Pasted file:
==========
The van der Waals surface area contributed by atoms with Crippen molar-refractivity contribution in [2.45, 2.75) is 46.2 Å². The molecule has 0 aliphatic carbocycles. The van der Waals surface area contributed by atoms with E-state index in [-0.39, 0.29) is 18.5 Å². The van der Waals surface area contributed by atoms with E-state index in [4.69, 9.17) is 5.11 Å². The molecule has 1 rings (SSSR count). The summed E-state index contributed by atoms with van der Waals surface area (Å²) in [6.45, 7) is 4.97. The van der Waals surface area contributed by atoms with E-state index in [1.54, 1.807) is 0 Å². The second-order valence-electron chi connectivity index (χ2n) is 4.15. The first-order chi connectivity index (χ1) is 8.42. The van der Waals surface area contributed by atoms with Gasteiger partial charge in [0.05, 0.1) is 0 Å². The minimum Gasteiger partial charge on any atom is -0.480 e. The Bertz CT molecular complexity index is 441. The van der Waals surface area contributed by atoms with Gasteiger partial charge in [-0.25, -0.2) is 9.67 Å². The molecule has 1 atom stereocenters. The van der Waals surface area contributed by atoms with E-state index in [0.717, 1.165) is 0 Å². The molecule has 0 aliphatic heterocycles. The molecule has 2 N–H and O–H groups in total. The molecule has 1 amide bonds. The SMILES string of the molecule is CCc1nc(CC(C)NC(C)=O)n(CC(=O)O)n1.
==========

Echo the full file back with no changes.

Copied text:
The van der Waals surface area contributed by atoms with Crippen molar-refractivity contribution in [2.45, 2.75) is 46.2 Å². The molecule has 0 aliphatic carbocycles. The van der Waals surface area contributed by atoms with E-state index in [-0.39, 0.29) is 18.5 Å². The van der Waals surface area contributed by atoms with E-state index in [4.69, 9.17) is 5.11 Å². The molecule has 1 rings (SSSR count). The summed E-state index contributed by atoms with van der Waals surface area (Å²) in [6.45, 7) is 4.97. The van der Waals surface area contributed by atoms with E-state index in [1.54, 1.807) is 0 Å². The second-order valence-electron chi connectivity index (χ2n) is 4.15. The first-order chi connectivity index (χ1) is 8.42. The van der Waals surface area contributed by atoms with Gasteiger partial charge in [0.05, 0.1) is 0 Å². The minimum Gasteiger partial charge on any atom is -0.480 e. The Bertz CT molecular complexity index is 441. The van der Waals surface area contributed by atoms with Gasteiger partial charge in [-0.25, -0.2) is 9.67 Å². The molecule has 1 atom stereocenters. The van der Waals surface area contributed by atoms with E-state index in [0.717, 1.165) is 0 Å². The molecule has 0 aliphatic heterocycles. The molecule has 2 N–H and O–H groups in total. The molecule has 1 amide bonds. The SMILES string of the molecule is CCc1nc(CC(C)NC(C)=O)n(CC(=O)O)n1.